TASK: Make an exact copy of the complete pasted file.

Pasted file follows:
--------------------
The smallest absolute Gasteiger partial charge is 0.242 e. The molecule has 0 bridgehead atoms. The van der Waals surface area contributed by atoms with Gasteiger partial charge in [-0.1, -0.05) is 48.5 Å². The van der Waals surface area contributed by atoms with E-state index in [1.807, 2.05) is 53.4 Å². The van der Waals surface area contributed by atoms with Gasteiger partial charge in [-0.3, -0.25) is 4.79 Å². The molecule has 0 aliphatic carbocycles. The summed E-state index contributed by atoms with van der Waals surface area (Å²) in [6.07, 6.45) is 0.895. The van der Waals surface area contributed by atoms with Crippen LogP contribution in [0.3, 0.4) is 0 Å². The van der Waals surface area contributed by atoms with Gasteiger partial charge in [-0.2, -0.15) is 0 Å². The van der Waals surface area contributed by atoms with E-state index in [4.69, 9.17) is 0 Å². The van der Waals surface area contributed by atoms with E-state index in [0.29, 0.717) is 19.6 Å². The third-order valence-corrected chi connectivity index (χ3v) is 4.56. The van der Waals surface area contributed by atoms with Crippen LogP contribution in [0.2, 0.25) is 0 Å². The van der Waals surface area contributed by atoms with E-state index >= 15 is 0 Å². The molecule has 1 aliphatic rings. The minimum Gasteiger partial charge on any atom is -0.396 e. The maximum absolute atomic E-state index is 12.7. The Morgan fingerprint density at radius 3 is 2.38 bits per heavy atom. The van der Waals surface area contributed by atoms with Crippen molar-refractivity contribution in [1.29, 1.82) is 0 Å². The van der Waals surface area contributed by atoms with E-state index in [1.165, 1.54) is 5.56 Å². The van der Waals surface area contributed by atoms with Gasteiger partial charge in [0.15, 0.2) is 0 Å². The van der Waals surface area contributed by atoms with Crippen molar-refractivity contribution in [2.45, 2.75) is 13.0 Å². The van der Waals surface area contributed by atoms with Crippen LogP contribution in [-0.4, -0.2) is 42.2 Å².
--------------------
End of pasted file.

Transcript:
The smallest absolute Gasteiger partial charge is 0.242 e. The molecule has 0 bridgehead atoms. The van der Waals surface area contributed by atoms with Gasteiger partial charge in [-0.1, -0.05) is 48.5 Å². The van der Waals surface area contributed by atoms with E-state index in [1.807, 2.05) is 53.4 Å². The van der Waals surface area contributed by atoms with Gasteiger partial charge in [-0.3, -0.25) is 4.79 Å². The molecule has 0 aliphatic carbocycles. The summed E-state index contributed by atoms with van der Waals surface area (Å²) in [6.07, 6.45) is 0.895. The van der Waals surface area contributed by atoms with Crippen LogP contribution in [0.3, 0.4) is 0 Å². The van der Waals surface area contributed by atoms with Gasteiger partial charge in [-0.2, -0.15) is 0 Å². The van der Waals surface area contributed by atoms with E-state index in [4.69, 9.17) is 0 Å². The van der Waals surface area contributed by atoms with E-state index in [0.29, 0.717) is 19.6 Å². The third-order valence-corrected chi connectivity index (χ3v) is 4.56. The van der Waals surface area contributed by atoms with Crippen LogP contribution in [0.2, 0.25) is 0 Å². The van der Waals surface area contributed by atoms with E-state index >= 15 is 0 Å². The molecule has 1 aliphatic rings. The minimum Gasteiger partial charge on any atom is -0.396 e. The maximum absolute atomic E-state index is 12.7. The Morgan fingerprint density at radius 3 is 2.38 bits per heavy atom. The van der Waals surface area contributed by atoms with Crippen molar-refractivity contribution in [1.29, 1.82) is 0 Å². The van der Waals surface area contributed by atoms with E-state index in [1.165, 1.54) is 5.56 Å². The van der Waals surface area contributed by atoms with Gasteiger partial charge in [0.15, 0.2) is 0 Å². The van der Waals surface area contributed by atoms with Crippen molar-refractivity contribution in [2.45, 2.75) is 13.0 Å². The van der Waals surface area contributed by atoms with Crippen LogP contribution in [-0.4, -0.2) is 42.2 Å².